— We take our content seriously. This article was written by a real person at BREL.

Real estate commission is one of the most controversial topics out there – everyone has an opinion (and it’s usually that Realtors get paid too much). What better to blog about then the truth about commission?

Home sellers in Toronto have an increasing variety of service and commission options to choose from. Each option comes with different service, skill, strategy and inclusive services.

Full disclosure: Our brokerage is a full-service brokerage, meaning we don’t offer our clients piecemeal versions of the real estate experience; we strive to be trusted real estate consultants who provide FULL service throughout the entire home buying or selling process.

Even more full disclosure: the BREL team (that’s us) goes one step further with the full service business model – we provide an all-inclusive package of benefits and services to our clients; in addition to providing experience, expertise and strategy, we pay for professional photography and advertising, pre-home inspections, staging consultations and a whole slew of other potential services depending on the needs of the listing.

So…as a Seller, what are you REALLY paying for and where does the money go?

While I can’t say much about the discount brokerages (well I could say a lot, but I won’t), here’s how it would work if a Seller listed a$600,000 home with us at 5% commission:

Commission: $30,000 + HST

Brokerage representing the Buyer:   $15,000

Fees to Listing Realtor’s Brokerage*:   $4,500

Hard Costs to Sell the Home:   $1,000-2,500    (professional photography, advertising, home inspections, cleaning, etc.)

Operating Expenses:   $1,500    (realtor licenses/fees, car/gas/parking, training, technology, etc.)

Taxes:   $3,000

Net Income :   $3,500-$5,000


* Every Realtor has a separate arrangement with their brokerage re: how they split commissions-anywhere from 10-50%. For this example we assumed the Realtor pays 30% of gross commissions to their brokerage, our current split.

This blog isn’t about trying to defend how much money Realtors make, so I won’t go on and on about the risks we take (we only get paid IF our clients buy or sell) or the number of hours we work that aren’t directly related to a specific client and I certainly won’t lament about the fact that we work every evening and weekend and miss Thanksgiving dinner every year. Sorry, I couldn’t resist.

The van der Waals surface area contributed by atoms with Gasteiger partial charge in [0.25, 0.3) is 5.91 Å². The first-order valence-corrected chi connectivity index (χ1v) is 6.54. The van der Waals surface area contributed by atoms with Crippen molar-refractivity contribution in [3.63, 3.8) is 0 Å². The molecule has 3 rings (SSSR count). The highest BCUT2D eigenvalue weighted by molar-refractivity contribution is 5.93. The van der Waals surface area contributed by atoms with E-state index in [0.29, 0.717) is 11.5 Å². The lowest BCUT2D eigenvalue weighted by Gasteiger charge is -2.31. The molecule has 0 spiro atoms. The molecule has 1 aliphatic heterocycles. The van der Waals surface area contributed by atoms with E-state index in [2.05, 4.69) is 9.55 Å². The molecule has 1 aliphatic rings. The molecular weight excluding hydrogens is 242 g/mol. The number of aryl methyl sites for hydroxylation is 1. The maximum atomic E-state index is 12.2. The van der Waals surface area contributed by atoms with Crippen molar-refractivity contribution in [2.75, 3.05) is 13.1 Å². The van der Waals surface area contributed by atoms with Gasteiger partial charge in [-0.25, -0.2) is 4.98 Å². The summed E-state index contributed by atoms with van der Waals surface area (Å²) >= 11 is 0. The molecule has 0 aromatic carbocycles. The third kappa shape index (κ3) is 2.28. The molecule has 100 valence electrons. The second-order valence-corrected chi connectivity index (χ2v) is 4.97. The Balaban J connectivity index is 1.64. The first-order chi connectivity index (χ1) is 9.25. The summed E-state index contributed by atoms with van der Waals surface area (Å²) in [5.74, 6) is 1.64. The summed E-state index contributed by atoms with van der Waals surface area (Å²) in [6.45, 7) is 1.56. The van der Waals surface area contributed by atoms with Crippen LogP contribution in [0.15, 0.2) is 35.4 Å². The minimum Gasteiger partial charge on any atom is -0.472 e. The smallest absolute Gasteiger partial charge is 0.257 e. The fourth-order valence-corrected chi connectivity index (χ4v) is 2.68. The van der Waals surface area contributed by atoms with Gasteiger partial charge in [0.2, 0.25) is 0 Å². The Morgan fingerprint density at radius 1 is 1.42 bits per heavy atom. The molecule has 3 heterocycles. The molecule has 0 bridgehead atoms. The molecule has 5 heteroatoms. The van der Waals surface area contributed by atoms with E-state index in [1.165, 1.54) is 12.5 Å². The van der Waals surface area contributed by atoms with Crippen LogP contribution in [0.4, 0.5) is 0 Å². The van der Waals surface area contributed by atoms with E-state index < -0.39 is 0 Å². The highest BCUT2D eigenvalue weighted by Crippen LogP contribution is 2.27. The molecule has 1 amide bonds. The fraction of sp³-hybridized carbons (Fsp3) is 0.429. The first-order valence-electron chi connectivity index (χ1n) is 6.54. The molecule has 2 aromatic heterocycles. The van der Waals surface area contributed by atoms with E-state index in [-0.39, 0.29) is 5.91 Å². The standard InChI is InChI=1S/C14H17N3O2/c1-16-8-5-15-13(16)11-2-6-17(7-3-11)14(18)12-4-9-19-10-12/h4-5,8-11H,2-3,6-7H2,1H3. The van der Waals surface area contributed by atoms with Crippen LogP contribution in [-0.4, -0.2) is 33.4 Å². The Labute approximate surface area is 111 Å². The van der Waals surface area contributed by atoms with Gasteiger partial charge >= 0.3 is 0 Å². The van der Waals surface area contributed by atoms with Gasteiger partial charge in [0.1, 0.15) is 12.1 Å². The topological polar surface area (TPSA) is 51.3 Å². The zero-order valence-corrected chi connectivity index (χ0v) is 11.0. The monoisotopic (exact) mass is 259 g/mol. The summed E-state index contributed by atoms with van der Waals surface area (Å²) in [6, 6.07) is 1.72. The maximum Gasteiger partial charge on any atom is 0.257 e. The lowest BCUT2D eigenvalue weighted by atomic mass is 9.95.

The point is...buying or selling can be expensive, and our clients deserve to know how we spend that money. Like in most everything else in this world, you get what you pay for. More on that our blog – Why Toronto Realtors Aren’t Created Equal. 


  1. James House says:

    It’s good that you broke it down, the graph really helps the picture learners like myself. I know that agents get a hard time generally speaking about their commissions. I say, if you are willing to give up your weekends and holidays and put the kind of time required into doing your job, then you deserve to make more than what’s shown here. Frankly I’m a little shocked at just how much the brokerage takes but then again, if you want a quality firm…

    Good stuff guys, thanks.

    James House

    • Thanks for your message James! If it’s any consolation, our brokerage does provide a lot – a killer office next door to Poutini’s, tons of training and coaching, an awesome Manager, admin and graphic design support staff…and they do lots of advertising and behind-the-scenes stuff for their agents.

  2. I live in BC and Iam curious how Toronto’s commission rates and rules are different. If the buyer bought a house without using a realtor to help, does that mean the listing realtor gets all the commission money, meaning both listing and buying? Please let me know, thanks.

    • Yes,you are correct. Many realtors will work out a deal with their sellers where they reduce the commission paid by the seller in those cases (since they are getting both sides). Of course that also means they would be doing the work of both realtors.
      Note also that such an arrangement always needs to be disclosed! There will also be extra paperwork and special rules in a multiple representation situation, to make sure that the interests of both parties are protected.

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